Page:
For Linda Kuo, a veterinary hospital seemed like the perfect place to explore how animals exist in a world dominated by humans.
She had just been denied access for two other projects when she came across the Center for Avian and Exotic Medicine online, which bills itself as the only exclusive avian and exotic veterinary hospital in New York City. The staff was immediately receptive when she asked to photograph there, and gave her permission to shoot whenever, wherever over a period of six months last year.
According to Kuo, the hospital treats any animal that isn’t a cat or a dog. That includes familiar species, like rabbits and guinea pigs, as well as unusual animals, like flying squirrels and African parrots. Visually, Kuo said, it’s interesting to see how the animals look in a clinical space so far removed from their natural environments.
Kuo grew up with pets and has always loved animals, but photographing them only became a passion project when she moved from Manhattan to Pound Ridge, N.Y., a few years ago and stared seeing road kill every day while driving.
That evolved into her series, “Hit and Run,” which she hopes draws attention to habitat destruction and extinction.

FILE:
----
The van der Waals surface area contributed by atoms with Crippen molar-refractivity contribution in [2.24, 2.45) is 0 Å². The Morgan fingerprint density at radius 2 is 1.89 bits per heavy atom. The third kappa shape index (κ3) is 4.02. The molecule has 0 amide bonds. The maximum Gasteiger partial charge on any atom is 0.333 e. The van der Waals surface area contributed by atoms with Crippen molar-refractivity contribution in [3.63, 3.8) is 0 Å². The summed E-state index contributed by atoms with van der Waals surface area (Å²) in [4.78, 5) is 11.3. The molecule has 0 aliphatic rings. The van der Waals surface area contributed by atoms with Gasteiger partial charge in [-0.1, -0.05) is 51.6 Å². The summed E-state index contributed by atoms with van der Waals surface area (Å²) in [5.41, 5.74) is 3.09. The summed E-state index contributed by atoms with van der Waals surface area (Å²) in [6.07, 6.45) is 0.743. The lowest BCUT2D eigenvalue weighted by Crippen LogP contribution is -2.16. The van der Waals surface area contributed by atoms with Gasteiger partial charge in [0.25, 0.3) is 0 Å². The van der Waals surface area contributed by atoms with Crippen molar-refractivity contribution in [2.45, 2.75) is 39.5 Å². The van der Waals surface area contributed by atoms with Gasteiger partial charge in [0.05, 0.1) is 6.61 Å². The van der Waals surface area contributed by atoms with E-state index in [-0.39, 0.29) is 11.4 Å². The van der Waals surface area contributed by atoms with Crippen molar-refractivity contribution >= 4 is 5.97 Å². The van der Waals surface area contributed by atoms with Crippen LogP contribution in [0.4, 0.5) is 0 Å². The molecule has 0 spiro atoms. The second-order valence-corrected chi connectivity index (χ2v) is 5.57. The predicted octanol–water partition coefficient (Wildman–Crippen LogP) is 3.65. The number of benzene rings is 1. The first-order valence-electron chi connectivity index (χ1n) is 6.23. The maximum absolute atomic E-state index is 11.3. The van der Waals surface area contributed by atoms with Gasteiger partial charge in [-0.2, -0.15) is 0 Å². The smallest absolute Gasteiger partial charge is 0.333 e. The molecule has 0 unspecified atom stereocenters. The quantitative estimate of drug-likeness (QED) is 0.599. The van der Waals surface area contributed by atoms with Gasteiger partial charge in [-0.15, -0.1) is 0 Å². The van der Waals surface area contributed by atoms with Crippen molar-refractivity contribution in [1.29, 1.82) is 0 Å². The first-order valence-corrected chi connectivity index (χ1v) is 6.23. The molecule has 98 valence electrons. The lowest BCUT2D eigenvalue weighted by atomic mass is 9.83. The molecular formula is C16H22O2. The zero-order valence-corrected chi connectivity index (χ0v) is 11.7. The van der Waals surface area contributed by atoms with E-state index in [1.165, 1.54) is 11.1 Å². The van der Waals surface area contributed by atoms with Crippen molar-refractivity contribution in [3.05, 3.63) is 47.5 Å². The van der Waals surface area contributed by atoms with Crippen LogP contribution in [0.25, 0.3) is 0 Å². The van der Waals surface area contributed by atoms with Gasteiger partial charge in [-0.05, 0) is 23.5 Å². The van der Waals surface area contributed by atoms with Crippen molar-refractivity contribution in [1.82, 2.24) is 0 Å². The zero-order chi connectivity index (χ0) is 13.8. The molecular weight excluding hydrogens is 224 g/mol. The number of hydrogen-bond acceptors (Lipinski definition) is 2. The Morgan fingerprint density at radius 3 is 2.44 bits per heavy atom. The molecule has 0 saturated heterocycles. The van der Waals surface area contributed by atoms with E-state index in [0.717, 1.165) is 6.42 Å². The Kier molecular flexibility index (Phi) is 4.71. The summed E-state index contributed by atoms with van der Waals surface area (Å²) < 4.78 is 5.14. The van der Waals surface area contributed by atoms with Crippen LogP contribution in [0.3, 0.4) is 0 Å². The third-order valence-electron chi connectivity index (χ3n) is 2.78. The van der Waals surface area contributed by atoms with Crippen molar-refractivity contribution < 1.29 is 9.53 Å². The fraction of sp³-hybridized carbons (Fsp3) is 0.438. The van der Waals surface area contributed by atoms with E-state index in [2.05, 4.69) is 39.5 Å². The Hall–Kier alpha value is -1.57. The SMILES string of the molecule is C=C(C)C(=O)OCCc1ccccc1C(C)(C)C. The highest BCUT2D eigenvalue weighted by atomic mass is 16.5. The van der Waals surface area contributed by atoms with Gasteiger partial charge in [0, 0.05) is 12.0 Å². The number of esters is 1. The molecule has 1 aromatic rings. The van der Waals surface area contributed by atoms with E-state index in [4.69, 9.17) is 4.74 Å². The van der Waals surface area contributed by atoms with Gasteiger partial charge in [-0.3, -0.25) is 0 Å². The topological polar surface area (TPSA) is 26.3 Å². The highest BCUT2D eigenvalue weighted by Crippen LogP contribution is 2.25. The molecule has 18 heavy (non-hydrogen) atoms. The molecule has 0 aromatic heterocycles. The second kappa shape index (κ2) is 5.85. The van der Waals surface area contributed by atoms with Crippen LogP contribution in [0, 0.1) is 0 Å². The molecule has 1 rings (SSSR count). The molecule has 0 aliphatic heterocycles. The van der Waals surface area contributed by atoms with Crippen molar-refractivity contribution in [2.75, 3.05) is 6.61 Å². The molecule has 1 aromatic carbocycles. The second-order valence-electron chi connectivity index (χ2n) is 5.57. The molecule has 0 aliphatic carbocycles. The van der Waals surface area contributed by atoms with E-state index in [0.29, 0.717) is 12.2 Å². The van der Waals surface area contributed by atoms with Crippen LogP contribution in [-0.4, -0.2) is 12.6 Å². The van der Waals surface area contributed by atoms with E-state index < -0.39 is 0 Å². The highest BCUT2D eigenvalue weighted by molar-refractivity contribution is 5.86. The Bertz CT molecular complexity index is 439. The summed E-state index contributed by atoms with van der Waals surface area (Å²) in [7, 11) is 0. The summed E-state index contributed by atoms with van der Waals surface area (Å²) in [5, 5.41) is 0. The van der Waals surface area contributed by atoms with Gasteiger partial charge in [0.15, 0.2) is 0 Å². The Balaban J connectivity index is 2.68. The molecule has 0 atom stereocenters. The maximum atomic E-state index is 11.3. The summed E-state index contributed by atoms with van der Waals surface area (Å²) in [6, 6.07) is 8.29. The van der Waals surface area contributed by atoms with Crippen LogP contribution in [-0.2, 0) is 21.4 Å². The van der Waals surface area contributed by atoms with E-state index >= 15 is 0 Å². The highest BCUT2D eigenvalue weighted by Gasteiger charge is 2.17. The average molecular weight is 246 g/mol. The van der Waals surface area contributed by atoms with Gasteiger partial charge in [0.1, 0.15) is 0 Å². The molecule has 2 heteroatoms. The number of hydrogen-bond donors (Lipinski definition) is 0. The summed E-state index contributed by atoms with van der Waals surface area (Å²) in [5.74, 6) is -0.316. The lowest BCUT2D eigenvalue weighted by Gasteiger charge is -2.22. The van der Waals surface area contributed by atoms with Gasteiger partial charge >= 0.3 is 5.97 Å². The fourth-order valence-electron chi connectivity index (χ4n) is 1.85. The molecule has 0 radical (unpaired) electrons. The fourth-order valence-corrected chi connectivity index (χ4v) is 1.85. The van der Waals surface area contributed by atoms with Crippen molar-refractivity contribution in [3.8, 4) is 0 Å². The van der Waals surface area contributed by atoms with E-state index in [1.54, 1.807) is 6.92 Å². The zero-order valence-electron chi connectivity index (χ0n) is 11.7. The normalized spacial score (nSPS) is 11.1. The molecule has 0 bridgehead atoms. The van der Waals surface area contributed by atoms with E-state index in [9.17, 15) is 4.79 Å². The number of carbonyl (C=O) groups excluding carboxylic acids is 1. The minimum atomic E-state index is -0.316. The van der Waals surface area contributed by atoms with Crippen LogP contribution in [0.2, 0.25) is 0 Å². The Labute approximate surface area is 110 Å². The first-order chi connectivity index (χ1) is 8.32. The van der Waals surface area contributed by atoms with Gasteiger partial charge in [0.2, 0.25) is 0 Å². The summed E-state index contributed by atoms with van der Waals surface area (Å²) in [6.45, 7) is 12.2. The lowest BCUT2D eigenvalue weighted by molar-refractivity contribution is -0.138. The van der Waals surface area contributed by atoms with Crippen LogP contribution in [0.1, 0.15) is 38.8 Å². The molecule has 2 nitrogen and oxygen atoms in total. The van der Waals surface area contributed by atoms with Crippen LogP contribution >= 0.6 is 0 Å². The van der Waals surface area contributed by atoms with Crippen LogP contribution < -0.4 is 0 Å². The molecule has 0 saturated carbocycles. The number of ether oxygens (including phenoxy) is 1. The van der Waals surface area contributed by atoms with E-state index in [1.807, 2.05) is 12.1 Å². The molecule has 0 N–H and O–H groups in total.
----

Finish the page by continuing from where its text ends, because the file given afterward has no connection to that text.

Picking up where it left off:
Kuo considers herself an animal advocate, but her reasons for photographing them are more personal than political.
“I was bullied a lot when I was a kid,” Kuo said. “Now when I see someone else bullied or when I see things that don't have a voice and they're compromised, it's a trigger for me,” she said.
But while Kuo’s photos are sometimes painful to look at, she said her aim is not to shock people into changing the way they consider how animals are treated.
“All my work comes from a point of positive reverence for my subject, not sensationalism,” she said.
In fact, Kuo said, she was really impressed by how the staff at the Center treated the animals in their care.
“I think they do the utmost of their ability given the circumstances they are given to treat the animals well. What I'm really impressed with is they haven't become inured to the suffering,” she said. “If they lost a patient, they were still devastated. They were upset. It was crushing for them.”
Most people, however, are not as affected by the suffering of animals in a world that’s increasingly inhospitable to them. That, Kuo said, is why she photographs: to help improve awareness and sympathy for our other earthly inhabitants.
“When you plant a seed and people consider other things they wouldn't have considered, people are transformed and they start to look at their lives differently. I think it's a domino effect,” she said.
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